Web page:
Former Cutter & Buck President Martin Marks pleaded guilty yesterday to a criminal infraction in federal court, ending a 14-month investigation into the sportswear company's...

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Former Cutter & Buck President Martin Marks pleaded guilty yesterday to a criminal infraction in federal court, ending a 14-month investigation into the sportswear company’s attempt to conceal $5.7 million in fraudulent sales for the 2000 fiscal year.

Marks — the highest-level executive to be sentenced in the course of the federal investigation — pleaded guilty before U.S. Magistrate Mary Alice Theiler to falsifying accounting records. He was fined $65,000.

In a separate civil matter, the Securities and Exchange Commission (SEC) charged Marks in federal court with securities fraud and other violations. He settled the charges without admitting or denying them. He was barred from serving as an officer or director of a public company and fined $44,777.

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Marks, the third former employee to be sentenced in connection with the company’s accounting misdeeds, also was barred from practicing as an accountant in a separate administrative proceeding, the SEC said.

Assistant U.S. Attorney Jeffrey Coopersmith said the criminal investigation is closed, “barring some new evidence that surfaces.” The SEC said its civil investigation also is closed.

“You need to follow the evidence where it leads, and you have to lead with the evidence you have,” Coopersmith said.

At issue was Cutter & Buck’s long-standing and aggressive practice of sending products well in advance of a customer’s requested ship date. The practice allowed it to record revenue at the time of the shipment — in essence borrowing sales from future periods. As the company’s reliance on early shipments grew, however, it started each quarter with a larger deficit, court records show.

The volume of early shipments rose from an average of several hundred thousand dollars a quarter to $2.3 million for the quarter ended Oct. 31, 1999, and $3.8 million for the quarter ended Jan. 31, 2000.

On April 28, 2000 — two days before the company’s 2000 fiscal year ended — Cutter & Buck shipped $5.7 million in merchandise to three distributors and recognized those shipments as revenue for the quarter ended April 30, 2000, court records show.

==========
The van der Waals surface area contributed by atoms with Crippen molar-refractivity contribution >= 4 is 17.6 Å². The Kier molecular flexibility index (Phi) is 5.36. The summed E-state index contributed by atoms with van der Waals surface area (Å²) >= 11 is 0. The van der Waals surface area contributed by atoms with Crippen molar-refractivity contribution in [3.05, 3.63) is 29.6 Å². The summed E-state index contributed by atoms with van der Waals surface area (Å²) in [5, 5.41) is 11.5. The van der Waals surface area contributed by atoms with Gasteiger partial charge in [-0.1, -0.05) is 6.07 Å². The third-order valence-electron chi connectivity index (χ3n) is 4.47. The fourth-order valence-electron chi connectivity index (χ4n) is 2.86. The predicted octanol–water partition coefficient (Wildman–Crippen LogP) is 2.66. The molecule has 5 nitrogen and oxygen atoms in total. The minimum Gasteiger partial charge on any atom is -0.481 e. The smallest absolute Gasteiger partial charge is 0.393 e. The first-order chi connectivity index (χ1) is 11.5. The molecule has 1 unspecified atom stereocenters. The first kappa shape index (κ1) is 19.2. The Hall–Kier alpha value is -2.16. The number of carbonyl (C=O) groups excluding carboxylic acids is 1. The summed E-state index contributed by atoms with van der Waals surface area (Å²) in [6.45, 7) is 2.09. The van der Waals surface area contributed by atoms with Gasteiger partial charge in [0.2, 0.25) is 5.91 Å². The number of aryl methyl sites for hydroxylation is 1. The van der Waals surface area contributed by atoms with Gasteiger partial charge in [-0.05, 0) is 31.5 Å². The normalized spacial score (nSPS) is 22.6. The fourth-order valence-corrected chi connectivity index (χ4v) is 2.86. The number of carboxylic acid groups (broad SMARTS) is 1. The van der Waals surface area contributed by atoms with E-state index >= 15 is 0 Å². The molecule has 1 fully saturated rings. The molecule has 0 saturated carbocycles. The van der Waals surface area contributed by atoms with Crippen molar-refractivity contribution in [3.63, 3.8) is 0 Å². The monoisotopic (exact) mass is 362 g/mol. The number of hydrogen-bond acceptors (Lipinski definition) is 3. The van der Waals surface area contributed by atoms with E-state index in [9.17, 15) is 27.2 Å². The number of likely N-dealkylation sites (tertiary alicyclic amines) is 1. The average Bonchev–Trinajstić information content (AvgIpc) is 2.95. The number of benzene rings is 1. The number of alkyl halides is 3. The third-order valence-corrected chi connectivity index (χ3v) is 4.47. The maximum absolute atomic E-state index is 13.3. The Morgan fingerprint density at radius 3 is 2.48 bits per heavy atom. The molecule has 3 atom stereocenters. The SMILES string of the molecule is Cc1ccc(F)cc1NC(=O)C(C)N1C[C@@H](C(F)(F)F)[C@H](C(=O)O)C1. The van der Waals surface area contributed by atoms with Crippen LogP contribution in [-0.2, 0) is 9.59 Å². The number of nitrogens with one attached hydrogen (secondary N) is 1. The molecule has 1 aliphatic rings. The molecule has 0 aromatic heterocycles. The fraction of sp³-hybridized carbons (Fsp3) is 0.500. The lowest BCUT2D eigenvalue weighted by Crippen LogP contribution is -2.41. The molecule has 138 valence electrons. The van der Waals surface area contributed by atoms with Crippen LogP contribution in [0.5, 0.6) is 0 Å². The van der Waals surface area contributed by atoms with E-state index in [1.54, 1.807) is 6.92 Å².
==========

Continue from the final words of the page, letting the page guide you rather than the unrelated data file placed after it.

The distributors acted as warehouses. None was obligated or financially able to pay for the products until they were sold to consumers.

In April 2001, however, the distributors returned roughly $3.8 million in merchandise.

Although the $5.7 million had been recorded as sales from the company’s corporate-sales division, the company tried to conceal the returned inventory by spreading it among four divisions.

In December 2002, Cutter & Buck restated its financial results back to 1998 to correct the inflated sales figures.

In the end, three former employees pleaded guilty for their role in the company’s accounting misdeeds.

Former Chief Financial Officer Stephen Lowber received the stiffest penalty. He was sentenced in August to three months in jail and three months in home detention, after pleading guilty to being an accessory after-the-fact to wire fraud for his role.

Lowber also paid a $50,000 fine to the SEC and was barred from serving as an officer or director of a publicly traded company.

Former controller Athena Diaz was sentenced to two years probation in November after pleading guilty to a federal felony.

Neither Diaz nor Lowber was charged with concocting the plan to inflate sales. Each was charged for helping to cover it up. Neither benefited financially from the misdeeds.

Marks admitted to having a conversation with Lowber and endorsing the idea to spread the returned merchandise among four sales channels.

In a prepared statement, Alan Zarky said his client pleaded guilty to an infraction, “the lowest possible level of criminal violation.”

“Mr. Marks is very happy to put this matter behind him and very appreciative of the friends who have supported him,” Zarky said.

Coopersmith said Cutter & Buck is small compared with Enron, WorldCom and other large accounting scandals. However, the case shows “how seriously the justice department takes these matters.”

“This sends a strong message, especially in the world of public company executives,” Coopersmith said. “There is a message of deterrence.”

Monica Soto Ouchi: 206-515-5632 or msoto@seattletimes.com